With the expansion of the current outbreak of African swine fever (ASF) in China, the National Pork Board, along with the National Pork Producers Council (NPPC), the American Association of Swine Veterinarians (AASV), the Swine Health Information Center (SHIC) and the U.S. Department of Agriculture (USDA), are working even more closely together to help keep the United States free of ASF and all other foreign animal diseases (FADs). This includes focusing on the importation of feed ingredients, a key area of potential high risk of disease transport.
“Keeping trade-limiting foreign animal diseases, such as ASF, out of the United States is critical to pork producers,” said Steve Rommereim, National Pork Board president and a producer from Alcester, South Dakota. “We all need to improve the overall level of FAD preparedness. We hope for the best, but we must prepare for the worst.”
Thanks to Checkoff-funded research conducted after the porcine epidemic diarrhea virus (PEDV), swine industry experts now have some peer-reviewed science to rely on when looking at ways to mitigate the current risk posed by ASF in China and other countries. This includes work done on imported feed ingredients.
“Research has demonstrated the ability for certain feed ingredients to support viral survival during conditions modeled after either trans-Atlantic or trans-Pacific shipping to U.S. ports and on to locations likely to manufacture feed for swine,” said Paul Sundberg, DVM, director of the Swine Health Information Center. “For this reason, we want the entire U.S. pork industry to look at this research and consider ways that it can help us prevent a FAD from entering this country through this route.”
SHIC-funded research cited by Sundberg shows that viruses do have the potential to travel long distances via feed ingredients, which proves the theoretical ability of a foreign animal disease pathogen to reach U.S. shores. To help prevent this potential risk from becoming a reality, swine industry experts have compiled these seven critical points for pig farmers to raise with their feed and feed ingredient suppliers with the objective of starting a dialog about feed ingredient safety. Development of the points to help start the discussion about feed and feed ingredient risk was done with review and input by the American Feed Industry Association (AFIA), the National Grain and Feed Association (NGFA), Kansas State University and the University of Minnesota. Some points will apply to producers’ immediate feed suppliers and some will apply to feed ingredient suppliers.
- Describe the facility’s biosecurity program to minimize the spread of pathogens from people, vehicles and ingredients.
- Describe the facility’s employee training on feed safety.
- Describe the facility’s pest control program.
- Describe the facility’s traceability program.
- Describe the facility’s supplier approval program.
- Is the facility certified by a third-party certification body for food safety? Third-party certification programs may include the Feed Additives Manufacturers (FAMI-QS), the International Organization for Standardization (ISO), the Safe Quality Food (SQF), Safe Feed/Safe Food, etc.
- Does the facility utilize ingredients that were manufactured or packaged outside of the United States?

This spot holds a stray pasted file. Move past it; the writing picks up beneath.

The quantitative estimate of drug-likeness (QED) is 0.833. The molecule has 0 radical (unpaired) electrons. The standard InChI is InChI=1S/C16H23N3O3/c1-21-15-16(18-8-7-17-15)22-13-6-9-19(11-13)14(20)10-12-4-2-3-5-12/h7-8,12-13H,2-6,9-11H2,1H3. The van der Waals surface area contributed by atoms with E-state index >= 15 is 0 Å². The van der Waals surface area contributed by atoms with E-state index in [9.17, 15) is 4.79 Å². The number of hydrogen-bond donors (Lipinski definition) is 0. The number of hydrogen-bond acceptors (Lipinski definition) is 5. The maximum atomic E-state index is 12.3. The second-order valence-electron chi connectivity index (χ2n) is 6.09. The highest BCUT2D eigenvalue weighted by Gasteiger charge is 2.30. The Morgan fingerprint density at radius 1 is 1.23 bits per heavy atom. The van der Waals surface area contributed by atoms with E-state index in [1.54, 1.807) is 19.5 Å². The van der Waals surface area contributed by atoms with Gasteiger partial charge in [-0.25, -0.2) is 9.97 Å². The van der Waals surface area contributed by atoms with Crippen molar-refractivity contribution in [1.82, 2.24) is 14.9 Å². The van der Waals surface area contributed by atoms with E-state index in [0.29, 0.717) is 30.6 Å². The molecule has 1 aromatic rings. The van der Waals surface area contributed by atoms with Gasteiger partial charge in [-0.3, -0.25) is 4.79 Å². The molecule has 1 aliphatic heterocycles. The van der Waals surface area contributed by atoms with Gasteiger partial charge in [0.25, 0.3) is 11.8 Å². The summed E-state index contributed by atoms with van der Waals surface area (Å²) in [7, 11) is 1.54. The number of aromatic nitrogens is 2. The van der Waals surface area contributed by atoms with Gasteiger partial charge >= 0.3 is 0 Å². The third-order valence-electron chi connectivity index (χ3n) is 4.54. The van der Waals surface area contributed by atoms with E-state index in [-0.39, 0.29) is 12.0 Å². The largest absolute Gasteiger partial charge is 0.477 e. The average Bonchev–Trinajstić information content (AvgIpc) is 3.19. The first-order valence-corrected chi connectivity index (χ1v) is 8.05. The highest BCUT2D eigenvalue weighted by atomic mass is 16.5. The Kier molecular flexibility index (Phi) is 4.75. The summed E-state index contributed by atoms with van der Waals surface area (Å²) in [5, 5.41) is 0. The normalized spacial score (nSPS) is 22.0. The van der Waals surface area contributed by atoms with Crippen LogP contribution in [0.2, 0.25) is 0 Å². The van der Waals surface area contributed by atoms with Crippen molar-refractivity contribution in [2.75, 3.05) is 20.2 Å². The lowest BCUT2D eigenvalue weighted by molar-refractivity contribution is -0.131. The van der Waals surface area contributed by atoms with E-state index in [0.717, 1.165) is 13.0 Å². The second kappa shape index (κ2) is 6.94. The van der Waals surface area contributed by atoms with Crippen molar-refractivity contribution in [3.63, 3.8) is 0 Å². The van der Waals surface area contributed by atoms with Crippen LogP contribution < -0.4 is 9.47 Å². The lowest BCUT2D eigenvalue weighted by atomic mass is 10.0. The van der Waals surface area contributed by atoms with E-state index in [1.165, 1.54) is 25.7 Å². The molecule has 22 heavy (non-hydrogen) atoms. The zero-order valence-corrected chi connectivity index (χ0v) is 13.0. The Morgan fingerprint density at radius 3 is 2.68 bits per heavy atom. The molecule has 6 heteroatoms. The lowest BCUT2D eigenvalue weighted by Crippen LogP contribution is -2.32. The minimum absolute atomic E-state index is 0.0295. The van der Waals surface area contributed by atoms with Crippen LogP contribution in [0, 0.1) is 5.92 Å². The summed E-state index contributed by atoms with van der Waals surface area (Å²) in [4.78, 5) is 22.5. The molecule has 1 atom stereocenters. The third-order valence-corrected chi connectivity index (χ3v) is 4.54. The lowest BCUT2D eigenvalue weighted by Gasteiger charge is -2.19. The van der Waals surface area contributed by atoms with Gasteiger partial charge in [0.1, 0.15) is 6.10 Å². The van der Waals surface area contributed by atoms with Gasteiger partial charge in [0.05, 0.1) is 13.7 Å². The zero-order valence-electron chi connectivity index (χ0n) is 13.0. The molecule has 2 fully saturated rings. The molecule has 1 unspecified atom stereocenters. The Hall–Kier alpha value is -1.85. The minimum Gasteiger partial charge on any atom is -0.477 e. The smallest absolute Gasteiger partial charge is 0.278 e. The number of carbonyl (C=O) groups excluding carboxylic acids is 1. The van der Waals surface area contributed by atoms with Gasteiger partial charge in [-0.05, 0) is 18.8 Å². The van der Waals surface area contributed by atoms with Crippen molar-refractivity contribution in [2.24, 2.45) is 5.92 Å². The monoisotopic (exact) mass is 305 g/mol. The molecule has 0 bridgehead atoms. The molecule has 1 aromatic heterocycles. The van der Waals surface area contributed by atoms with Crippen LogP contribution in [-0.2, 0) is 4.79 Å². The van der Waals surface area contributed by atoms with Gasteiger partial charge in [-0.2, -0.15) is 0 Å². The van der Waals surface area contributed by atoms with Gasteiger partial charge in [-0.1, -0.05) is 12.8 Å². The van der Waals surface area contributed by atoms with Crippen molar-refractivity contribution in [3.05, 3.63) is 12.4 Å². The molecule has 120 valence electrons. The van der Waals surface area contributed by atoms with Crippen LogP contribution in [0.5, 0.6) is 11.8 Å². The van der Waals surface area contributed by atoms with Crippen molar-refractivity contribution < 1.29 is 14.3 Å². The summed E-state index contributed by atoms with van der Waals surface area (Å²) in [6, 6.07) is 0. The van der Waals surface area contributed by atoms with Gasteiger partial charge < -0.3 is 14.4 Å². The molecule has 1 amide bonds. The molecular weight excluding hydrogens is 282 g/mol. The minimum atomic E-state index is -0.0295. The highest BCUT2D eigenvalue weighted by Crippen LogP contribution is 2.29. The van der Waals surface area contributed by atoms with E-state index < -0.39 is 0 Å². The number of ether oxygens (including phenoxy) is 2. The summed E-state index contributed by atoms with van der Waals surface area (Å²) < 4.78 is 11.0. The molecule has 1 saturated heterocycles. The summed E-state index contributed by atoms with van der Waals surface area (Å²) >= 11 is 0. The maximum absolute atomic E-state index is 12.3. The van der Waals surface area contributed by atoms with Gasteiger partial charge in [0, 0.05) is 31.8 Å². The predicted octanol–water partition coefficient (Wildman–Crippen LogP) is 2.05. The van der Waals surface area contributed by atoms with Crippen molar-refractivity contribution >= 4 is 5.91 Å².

To get a better handle on a particular farm’s risk of FAD transport via a feed ingredient, Sundberg advises producers to use the newly developed virus transport in feed ingredients decision tree matrix. “It was developed to help pork producers work with their feed suppliers to minimize risk from feed ingredients,” he said.
Aside from the specific feed-related questions to improve on-farm biosecurity, Dave Pyburn, DVM, vice president of science and technology for the Pork Checkoff, advises producers to review the Foreign Animal Disease Checklist that is offered at pork.org/FAD.
“By going through the items on this list, you can improve your biosecurity plan and prepare to register for the voluntary Secure Pork Supply plan (see securepork.org), which will help participants maintain business continuity in the event of a FAD,” he said.
As a delegation from National Pork Board, NPPC, AASV and SHIC and USDA officials, including U.S. Chief Veterinary Officer Jack Shere, convene this week in Washington, D.C., for a meeting hosted by NPPC, optimism remains high that a renewed and collaborative effort will help protect America’s pig farmers and the entire industry from the current threat posed by ASF and all FADs.
“I’m very encouraged to see how well our industry groups have come together during this time of heightened awareness of foreign animal disease threat to our industry,” Rommereim said. “It’s reassuring to know that we are using our collective resources to work with USDA to help put real measures in place that can help protect our farms from this potentially devastating disease threat. However, as always, it’s up to each of us to do our part to proactively protect our farms from outside threats as we strive to do what’s right for people, pigs and the planet.”
According to Iowa State University economist Dermot Hayes, losses from ASF could total as much as $8 billion for the pork industry in year one alone. That doesn’t include related losses of $4 billion and $1.5 billion for the affected input commodities of corn and soybeans, respectively.